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Scottish National Dictionary (1700–)

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First published 1965 (SND Vol. VI). Includes material from the 2005 supplement.
This entry has not been updated but may contain minor corrections and revisions.

LOUD, adj., adv. Also lood, lud (Sh.).

Sc. forms of Eng. loud. Also Compar. looder.m.Sc. 1988 William Neill Making Tracks 90:
The phaisie is a pleisure an a joy;
aw happit in his tartans lik Rob Roy
he scarts aboot an swanks on drystane dykes
an gies lood scraichs when on his coortin ploy.
Abd. 1990 Stanley Robertson Fish-Hooses (1992) 33:
Her heart wint tae her mooth and she wis trash being alane wi hersel. Aye, but the trodging upstairs got looder and looder until at last Tessa wis aside herself wi fear.
Edb. 1998 Dawn Louis Turner in Neil R. MacCallum Lallans 51 12:
It wes here that A saw Rabbie last. Lauchin, jokin, as lood as ye please, makkin us aw smile.

Sc. usages. [lud]

1. (1) In phrs. loud out, aloud, in a loud voice, as opposed to laich in s.v. Laich, adj., In, adv., 4. (Rxb. 1923 Watson W.-B., 1942 Zai). Gen.Sc.; (2) comb. loud-spoken, having a loud voice; forward or over-bearing in speech. Gen.Sc.; (3) to be naething the louder, in curling, used imper. as a direction to a player to attempt to hit and displace an opponent's stone without giving his own any extra force (Gall. 1824 MacTaggart Gallov. Encycl. 61).(1) Ayr. 1822 Galt Provost xii.:
He, and them all, speaking loud out to one another as if they had been hard of hearing.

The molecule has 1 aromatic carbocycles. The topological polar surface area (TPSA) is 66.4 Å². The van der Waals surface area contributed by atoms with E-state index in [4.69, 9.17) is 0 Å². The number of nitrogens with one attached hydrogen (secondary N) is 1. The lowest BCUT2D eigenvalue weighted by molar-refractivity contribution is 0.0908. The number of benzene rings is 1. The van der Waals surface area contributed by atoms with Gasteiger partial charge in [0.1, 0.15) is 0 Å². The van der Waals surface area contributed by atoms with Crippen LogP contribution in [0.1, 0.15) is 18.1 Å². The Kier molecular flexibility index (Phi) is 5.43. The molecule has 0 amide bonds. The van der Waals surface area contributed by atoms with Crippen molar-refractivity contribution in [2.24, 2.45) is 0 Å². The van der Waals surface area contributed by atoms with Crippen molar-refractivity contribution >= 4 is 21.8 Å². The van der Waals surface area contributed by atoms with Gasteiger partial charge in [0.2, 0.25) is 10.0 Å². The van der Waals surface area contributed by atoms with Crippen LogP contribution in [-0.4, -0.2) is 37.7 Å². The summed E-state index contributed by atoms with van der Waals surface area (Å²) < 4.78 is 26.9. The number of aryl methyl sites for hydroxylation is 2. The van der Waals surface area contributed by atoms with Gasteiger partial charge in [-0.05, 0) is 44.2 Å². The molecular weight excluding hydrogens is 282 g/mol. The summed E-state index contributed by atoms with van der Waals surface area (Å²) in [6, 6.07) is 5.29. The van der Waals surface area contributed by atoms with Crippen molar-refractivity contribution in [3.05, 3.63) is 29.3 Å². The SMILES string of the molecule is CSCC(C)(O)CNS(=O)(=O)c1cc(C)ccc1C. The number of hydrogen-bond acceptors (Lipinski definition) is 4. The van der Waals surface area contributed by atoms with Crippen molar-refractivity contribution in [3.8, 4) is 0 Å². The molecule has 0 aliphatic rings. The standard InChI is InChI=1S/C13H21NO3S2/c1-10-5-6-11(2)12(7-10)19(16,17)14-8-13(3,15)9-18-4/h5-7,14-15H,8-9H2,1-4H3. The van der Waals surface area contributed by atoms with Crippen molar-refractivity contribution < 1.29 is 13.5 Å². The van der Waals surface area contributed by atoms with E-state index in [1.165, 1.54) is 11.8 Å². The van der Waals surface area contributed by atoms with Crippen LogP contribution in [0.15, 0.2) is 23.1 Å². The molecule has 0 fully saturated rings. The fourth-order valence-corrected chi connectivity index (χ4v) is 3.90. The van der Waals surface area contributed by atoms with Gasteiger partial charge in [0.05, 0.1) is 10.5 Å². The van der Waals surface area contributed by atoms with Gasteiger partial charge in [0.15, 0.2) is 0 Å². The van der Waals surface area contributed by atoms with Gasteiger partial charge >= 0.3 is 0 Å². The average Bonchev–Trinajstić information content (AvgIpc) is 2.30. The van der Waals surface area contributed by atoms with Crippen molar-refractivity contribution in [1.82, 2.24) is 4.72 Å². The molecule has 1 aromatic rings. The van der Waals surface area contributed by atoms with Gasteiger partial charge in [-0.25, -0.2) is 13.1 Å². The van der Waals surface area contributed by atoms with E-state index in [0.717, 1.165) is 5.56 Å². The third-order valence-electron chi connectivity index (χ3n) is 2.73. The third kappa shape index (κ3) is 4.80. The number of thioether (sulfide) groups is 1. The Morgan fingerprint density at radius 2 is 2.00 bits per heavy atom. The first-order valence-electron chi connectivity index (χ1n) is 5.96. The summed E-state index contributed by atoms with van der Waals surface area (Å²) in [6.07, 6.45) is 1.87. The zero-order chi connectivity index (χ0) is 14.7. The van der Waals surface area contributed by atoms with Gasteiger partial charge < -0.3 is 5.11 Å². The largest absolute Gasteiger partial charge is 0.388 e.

Lth. 1856 M. Oliphant Lilliesleaf xxxiv.:
Said Mrs. Elphinstone, speaking loud out, so that Rhoda could easily hear.
Abd. 1866 G. Macdonald Alec Forbes lxix.:
No man ever heard her voice lood oot.
Lnk. 1881 A. Wardrop Poems 25:
Div you speak oot lood when you're thinking?
Sc. 1896 Stevenson W. of Hermiston vi.:
I wouldna like to sing out loud on the Sabbath.
Kcd. 1933 L. G. Gibbon Cloud Howe 98:
He laughed as well, not decent and low as a man would do that spoke to a minister, but loud out and vulgar.
(2) Sc. 1882 Stevenson New Arabian Nights I. 138:
Sir Thomas was . . . loud-spoken, boisterous and domineering.
Wgt. 1885 G. Fraser Poems 88:
Said a lood-spoken hissy, “My word, but he's spruce”.

2. Famous, widely spoken of, celebrated. Rare.Dmf. 1877 R. W. Thom Jock o' the Knowe 20:
The spence where yer faithers hae sat When their name was lood i' the lan'.

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"Loud adj., adv.". Dictionary of the Scots Language. 2004. Scottish Language Dictionaries Ltd. Accessed 1 Jun 2023 <>



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